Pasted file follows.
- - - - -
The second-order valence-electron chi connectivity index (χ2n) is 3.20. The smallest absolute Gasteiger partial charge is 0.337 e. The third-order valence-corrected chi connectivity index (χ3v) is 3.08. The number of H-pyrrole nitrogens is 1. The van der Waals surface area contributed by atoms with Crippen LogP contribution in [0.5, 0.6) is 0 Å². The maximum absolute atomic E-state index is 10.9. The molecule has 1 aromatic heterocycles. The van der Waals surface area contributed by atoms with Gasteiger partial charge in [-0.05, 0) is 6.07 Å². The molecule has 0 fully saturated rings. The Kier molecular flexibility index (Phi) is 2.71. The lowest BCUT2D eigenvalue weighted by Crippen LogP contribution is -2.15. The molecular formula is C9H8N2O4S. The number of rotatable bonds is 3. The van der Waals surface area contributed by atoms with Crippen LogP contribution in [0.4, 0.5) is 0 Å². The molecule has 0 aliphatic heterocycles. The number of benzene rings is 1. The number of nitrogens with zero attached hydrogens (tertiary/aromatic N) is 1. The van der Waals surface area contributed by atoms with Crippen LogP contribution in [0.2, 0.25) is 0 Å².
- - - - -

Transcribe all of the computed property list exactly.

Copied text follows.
The second-order valence-electron chi connectivity index (χ2n) is 3.20. The smallest absolute Gasteiger partial charge is 0.337 e. The third-order valence-corrected chi connectivity index (χ3v) is 3.08. The number of H-pyrrole nitrogens is 1. The van der Waals surface area contributed by atoms with Crippen LogP contribution in [0.5, 0.6) is 0 Å². The maximum absolute atomic E-state index is 10.9. The molecule has 1 aromatic heterocycles. The van der Waals surface area contributed by atoms with Gasteiger partial charge in [-0.05, 0) is 6.07 Å². The molecule has 0 fully saturated rings. The Kier molecular flexibility index (Phi) is 2.71. The lowest BCUT2D eigenvalue weighted by Crippen LogP contribution is -2.15. The molecular formula is C9H8N2O4S. The number of rotatable bonds is 3. The van der Waals surface area contributed by atoms with Crippen LogP contribution in [0.4, 0.5) is 0 Å². The molecule has 0 aliphatic heterocycles. The number of benzene rings is 1. The number of nitrogens with zero attached hydrogens (tertiary/aromatic N) is 1. The van der Waals surface area contributed by atoms with Crippen LogP contribution in [0.2, 0.25) is 0 Å².